Recent times have witnessed the reemergence of the popular notion of the oriental, though now dyed in a singular Arabesque hue due to the sociopolitical and theological nature of the present ‘East’ and ‘West’. This paper however, aims to revisit Edward Said’s interpretation of the notion and to highlight the oriental as a South Asian wanderer by exploring the literary evolution of the archetype through a series of Pakistani literature written in English; though most notably through Taufiq Rafat’s play, Foothold. As one of the newfound pioneers of the Pakistani idiom, Rafat’s works will be used as the focal point of the persona that becomes the basis of the character often found between the pages of Pakistani literary works of today. This paper will also take into account Rafat’s contemporaries and how their work influenced the development of the archetype post-partition and where it potentially stands now. Following an interdisciplinary approach, I shall discuss the eternal adventurer that travels from narrative to narrative, one that is auspicious to modifications under the ‘proper’ conditions that is elucidated through contemporary Pakistani literature written in English. This shall be done through a study of the oriental as proposed by Edward Said and later elucidated by Lisa Lau in her book Re-Orientalism and South Asian Identity Politics: The oriental Other within. Moreover, the study of the archetype and its due evolutionary aspect through the ages and through different literary mediums will also be considered through Albert I Tauber’s stance idea of the ‘immune self’.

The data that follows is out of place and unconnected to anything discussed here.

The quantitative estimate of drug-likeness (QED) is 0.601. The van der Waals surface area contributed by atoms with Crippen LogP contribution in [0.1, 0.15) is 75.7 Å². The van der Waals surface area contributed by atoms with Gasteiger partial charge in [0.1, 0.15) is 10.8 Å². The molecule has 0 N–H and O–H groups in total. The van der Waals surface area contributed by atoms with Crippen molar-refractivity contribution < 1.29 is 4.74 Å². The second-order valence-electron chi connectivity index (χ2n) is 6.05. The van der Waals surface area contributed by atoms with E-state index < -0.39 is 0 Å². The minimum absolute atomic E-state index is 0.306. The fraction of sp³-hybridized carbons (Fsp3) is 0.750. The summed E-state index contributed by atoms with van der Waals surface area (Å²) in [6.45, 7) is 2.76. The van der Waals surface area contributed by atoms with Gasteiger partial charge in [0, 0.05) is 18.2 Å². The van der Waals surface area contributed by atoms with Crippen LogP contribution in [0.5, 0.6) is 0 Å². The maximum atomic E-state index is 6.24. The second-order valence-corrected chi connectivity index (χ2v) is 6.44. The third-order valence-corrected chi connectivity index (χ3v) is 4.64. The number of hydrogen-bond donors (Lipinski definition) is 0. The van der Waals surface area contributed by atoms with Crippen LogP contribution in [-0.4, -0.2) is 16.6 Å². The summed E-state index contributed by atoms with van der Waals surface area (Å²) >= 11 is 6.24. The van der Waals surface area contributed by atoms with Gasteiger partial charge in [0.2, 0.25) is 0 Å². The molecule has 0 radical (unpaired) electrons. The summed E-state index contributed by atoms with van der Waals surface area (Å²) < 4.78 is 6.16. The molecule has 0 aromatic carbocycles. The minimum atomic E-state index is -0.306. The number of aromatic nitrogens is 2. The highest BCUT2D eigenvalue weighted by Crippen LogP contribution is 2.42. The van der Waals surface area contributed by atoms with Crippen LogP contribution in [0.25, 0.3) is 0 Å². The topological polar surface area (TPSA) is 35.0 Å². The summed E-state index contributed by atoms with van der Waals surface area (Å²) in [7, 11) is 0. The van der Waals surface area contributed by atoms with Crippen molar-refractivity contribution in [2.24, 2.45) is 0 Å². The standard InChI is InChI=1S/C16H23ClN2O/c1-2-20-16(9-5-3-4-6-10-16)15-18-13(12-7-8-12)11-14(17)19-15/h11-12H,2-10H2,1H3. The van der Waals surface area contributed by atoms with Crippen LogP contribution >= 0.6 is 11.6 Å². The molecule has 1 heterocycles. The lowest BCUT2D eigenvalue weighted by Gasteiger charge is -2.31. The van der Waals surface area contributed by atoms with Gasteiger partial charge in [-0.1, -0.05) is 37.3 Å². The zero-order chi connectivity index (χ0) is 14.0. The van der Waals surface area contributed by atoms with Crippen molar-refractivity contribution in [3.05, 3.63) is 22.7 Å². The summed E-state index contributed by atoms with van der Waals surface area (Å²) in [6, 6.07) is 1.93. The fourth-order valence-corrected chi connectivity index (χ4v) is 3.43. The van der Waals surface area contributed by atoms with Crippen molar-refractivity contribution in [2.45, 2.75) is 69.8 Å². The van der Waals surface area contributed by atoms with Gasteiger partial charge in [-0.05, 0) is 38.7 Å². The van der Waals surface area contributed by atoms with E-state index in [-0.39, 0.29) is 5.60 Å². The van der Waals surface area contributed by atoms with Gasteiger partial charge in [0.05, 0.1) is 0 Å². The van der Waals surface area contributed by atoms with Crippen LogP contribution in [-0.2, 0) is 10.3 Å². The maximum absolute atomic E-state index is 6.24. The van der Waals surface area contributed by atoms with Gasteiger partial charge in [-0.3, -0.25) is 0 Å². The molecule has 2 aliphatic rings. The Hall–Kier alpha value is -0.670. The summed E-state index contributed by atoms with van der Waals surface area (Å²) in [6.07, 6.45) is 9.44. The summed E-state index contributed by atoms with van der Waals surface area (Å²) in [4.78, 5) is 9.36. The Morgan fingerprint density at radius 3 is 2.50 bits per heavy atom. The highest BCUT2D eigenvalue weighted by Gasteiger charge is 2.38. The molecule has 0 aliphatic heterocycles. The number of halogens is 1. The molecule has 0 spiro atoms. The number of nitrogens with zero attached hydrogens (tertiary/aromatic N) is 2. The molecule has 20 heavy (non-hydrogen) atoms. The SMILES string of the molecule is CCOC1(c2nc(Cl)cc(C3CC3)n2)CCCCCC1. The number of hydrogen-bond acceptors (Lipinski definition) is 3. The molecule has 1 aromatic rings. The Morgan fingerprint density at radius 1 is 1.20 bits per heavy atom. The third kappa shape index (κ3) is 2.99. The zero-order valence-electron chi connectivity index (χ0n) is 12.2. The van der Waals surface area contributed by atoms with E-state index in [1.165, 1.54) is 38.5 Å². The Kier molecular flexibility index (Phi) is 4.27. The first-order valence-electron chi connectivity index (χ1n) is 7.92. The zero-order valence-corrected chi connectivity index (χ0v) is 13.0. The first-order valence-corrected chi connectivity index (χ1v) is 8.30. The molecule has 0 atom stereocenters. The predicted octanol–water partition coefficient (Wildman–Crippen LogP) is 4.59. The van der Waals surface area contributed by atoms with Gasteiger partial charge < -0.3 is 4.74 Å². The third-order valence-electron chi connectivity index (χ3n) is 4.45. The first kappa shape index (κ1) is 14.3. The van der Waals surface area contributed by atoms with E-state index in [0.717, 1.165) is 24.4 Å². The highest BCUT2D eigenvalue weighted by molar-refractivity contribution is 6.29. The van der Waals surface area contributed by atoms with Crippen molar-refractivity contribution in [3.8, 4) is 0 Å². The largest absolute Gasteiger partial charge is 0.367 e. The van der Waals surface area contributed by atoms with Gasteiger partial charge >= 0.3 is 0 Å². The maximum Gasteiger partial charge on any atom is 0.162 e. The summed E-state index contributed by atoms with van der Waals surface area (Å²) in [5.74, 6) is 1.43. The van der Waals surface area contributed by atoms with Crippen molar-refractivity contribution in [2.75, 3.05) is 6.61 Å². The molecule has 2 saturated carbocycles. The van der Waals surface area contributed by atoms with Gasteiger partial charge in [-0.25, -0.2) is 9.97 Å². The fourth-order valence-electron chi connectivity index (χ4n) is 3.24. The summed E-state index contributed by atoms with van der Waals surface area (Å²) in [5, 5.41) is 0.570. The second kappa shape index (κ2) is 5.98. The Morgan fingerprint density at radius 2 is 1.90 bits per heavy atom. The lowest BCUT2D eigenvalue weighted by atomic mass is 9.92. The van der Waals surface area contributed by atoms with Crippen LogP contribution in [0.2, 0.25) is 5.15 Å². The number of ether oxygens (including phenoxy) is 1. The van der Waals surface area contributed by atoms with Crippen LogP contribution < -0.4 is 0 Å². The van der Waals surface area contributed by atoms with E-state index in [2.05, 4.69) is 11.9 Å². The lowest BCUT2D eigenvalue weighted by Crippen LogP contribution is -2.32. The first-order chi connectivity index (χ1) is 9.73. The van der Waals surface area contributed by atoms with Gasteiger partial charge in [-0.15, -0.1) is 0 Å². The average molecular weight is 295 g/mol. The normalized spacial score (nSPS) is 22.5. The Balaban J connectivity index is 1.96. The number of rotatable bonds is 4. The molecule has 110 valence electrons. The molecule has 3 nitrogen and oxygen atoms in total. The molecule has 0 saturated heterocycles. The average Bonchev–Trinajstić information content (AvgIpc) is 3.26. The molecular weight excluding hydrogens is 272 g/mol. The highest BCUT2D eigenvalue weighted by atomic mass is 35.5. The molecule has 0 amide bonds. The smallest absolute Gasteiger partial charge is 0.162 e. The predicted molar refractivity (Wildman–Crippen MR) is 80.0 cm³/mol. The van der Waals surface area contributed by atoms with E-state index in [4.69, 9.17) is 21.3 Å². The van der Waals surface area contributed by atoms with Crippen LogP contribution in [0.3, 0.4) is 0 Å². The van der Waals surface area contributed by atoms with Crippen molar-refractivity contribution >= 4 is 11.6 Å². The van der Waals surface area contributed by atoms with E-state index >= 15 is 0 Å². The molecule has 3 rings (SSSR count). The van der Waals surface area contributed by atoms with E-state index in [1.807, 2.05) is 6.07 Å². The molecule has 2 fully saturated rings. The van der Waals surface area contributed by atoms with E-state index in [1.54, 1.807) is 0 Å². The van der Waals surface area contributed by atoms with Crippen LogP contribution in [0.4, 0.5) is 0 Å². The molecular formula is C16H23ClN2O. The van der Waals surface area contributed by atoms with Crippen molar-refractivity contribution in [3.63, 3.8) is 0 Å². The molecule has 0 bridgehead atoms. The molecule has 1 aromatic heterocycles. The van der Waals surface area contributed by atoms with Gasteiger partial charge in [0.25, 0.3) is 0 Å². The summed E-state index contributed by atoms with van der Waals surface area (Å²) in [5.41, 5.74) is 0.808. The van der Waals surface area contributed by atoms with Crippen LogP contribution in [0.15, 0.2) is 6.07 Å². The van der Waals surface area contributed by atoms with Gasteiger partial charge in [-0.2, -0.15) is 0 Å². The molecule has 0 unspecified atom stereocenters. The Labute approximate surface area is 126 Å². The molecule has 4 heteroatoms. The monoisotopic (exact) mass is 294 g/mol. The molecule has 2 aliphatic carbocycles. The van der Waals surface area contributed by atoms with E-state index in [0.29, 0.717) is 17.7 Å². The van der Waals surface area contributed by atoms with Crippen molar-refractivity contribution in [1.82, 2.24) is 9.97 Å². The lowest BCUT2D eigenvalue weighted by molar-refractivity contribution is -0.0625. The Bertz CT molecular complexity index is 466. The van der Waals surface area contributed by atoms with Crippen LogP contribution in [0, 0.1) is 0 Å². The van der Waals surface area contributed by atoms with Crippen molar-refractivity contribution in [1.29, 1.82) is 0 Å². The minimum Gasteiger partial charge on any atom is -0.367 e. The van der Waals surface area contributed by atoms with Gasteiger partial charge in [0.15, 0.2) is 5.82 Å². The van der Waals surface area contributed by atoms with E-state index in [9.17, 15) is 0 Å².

Saira Salman, Information Technology University of the Punjab, Pakistan
Stream: Literature/Literary Studies
This paper is part of the ACAH2018 Conference Proceedings (View)
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